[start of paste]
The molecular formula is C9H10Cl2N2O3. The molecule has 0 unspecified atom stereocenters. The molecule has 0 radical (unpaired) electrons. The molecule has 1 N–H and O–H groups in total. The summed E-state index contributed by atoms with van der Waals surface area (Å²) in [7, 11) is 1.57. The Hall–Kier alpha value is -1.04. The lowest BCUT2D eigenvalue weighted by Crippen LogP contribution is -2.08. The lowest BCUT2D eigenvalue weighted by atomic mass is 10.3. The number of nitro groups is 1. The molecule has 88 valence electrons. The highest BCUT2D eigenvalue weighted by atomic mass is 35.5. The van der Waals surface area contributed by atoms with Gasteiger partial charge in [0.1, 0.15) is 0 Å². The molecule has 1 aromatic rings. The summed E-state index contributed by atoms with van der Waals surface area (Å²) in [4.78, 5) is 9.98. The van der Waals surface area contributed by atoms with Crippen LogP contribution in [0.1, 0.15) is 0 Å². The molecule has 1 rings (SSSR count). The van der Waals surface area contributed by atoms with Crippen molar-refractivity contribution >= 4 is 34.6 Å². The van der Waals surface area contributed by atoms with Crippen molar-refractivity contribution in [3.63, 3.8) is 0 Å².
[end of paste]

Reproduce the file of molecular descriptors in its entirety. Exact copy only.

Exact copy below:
The molecular formula is C9H10Cl2N2O3. The molecule has 0 unspecified atom stereocenters. The molecule has 0 radical (unpaired) electrons. The molecule has 1 N–H and O–H groups in total. The summed E-state index contributed by atoms with van der Waals surface area (Å²) in [7, 11) is 1.57. The Hall–Kier alpha value is -1.04. The lowest BCUT2D eigenvalue weighted by Crippen LogP contribution is -2.08. The lowest BCUT2D eigenvalue weighted by atomic mass is 10.3. The number of nitro groups is 1. The molecule has 88 valence electrons. The highest BCUT2D eigenvalue weighted by atomic mass is 35.5. The van der Waals surface area contributed by atoms with Gasteiger partial charge in [0.1, 0.15) is 0 Å². The molecule has 1 aromatic rings. The summed E-state index contributed by atoms with van der Waals surface area (Å²) in [4.78, 5) is 9.98. The van der Waals surface area contributed by atoms with Crippen LogP contribution in [0.1, 0.15) is 0 Å². The molecule has 1 rings (SSSR count). The van der Waals surface area contributed by atoms with Crippen molar-refractivity contribution >= 4 is 34.6 Å². The van der Waals surface area contributed by atoms with Crippen molar-refractivity contribution in [3.63, 3.8) is 0 Å².